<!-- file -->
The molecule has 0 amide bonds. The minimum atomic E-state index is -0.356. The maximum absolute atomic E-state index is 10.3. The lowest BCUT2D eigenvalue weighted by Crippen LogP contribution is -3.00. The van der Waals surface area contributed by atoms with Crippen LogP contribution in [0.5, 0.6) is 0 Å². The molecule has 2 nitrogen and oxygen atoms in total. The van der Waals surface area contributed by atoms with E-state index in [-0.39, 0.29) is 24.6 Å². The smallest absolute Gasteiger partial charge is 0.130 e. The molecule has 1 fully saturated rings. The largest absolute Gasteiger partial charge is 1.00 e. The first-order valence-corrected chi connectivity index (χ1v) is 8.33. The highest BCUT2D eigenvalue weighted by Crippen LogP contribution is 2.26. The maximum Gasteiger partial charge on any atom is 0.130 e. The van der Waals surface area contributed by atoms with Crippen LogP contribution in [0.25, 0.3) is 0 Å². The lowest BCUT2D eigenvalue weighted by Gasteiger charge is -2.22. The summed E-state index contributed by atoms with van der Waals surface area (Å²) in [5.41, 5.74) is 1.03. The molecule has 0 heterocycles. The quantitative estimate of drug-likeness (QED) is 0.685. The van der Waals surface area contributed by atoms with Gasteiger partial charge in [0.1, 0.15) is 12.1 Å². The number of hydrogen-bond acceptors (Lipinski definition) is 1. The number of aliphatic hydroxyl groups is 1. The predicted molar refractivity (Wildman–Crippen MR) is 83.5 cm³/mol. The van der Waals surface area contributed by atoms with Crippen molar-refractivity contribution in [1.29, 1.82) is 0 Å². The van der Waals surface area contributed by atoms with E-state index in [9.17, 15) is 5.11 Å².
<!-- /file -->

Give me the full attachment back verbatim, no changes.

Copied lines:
The molecule has 0 amide bonds. The minimum atomic E-state index is -0.356. The maximum absolute atomic E-state index is 10.3. The lowest BCUT2D eigenvalue weighted by Crippen LogP contribution is -3.00. The van der Waals surface area contributed by atoms with Crippen LogP contribution in [0.5, 0.6) is 0 Å². The molecule has 2 nitrogen and oxygen atoms in total. The van der Waals surface area contributed by atoms with E-state index in [-0.39, 0.29) is 24.6 Å². The smallest absolute Gasteiger partial charge is 0.130 e. The molecule has 1 fully saturated rings. The largest absolute Gasteiger partial charge is 1.00 e. The first-order valence-corrected chi connectivity index (χ1v) is 8.33. The highest BCUT2D eigenvalue weighted by Crippen LogP contribution is 2.26. The maximum Gasteiger partial charge on any atom is 0.130 e. The van der Waals surface area contributed by atoms with Crippen LogP contribution in [0.25, 0.3) is 0 Å². The lowest BCUT2D eigenvalue weighted by Gasteiger charge is -2.22. The summed E-state index contributed by atoms with van der Waals surface area (Å²) in [5.41, 5.74) is 1.03. The molecule has 0 heterocycles. The quantitative estimate of drug-likeness (QED) is 0.685. The van der Waals surface area contributed by atoms with Gasteiger partial charge in [0.1, 0.15) is 12.1 Å². The number of hydrogen-bond acceptors (Lipinski definition) is 1. The number of aliphatic hydroxyl groups is 1. The predicted molar refractivity (Wildman–Crippen MR) is 83.5 cm³/mol. The van der Waals surface area contributed by atoms with Crippen molar-refractivity contribution in [1.29, 1.82) is 0 Å². The van der Waals surface area contributed by atoms with E-state index in [9.17, 15) is 5.11 Å².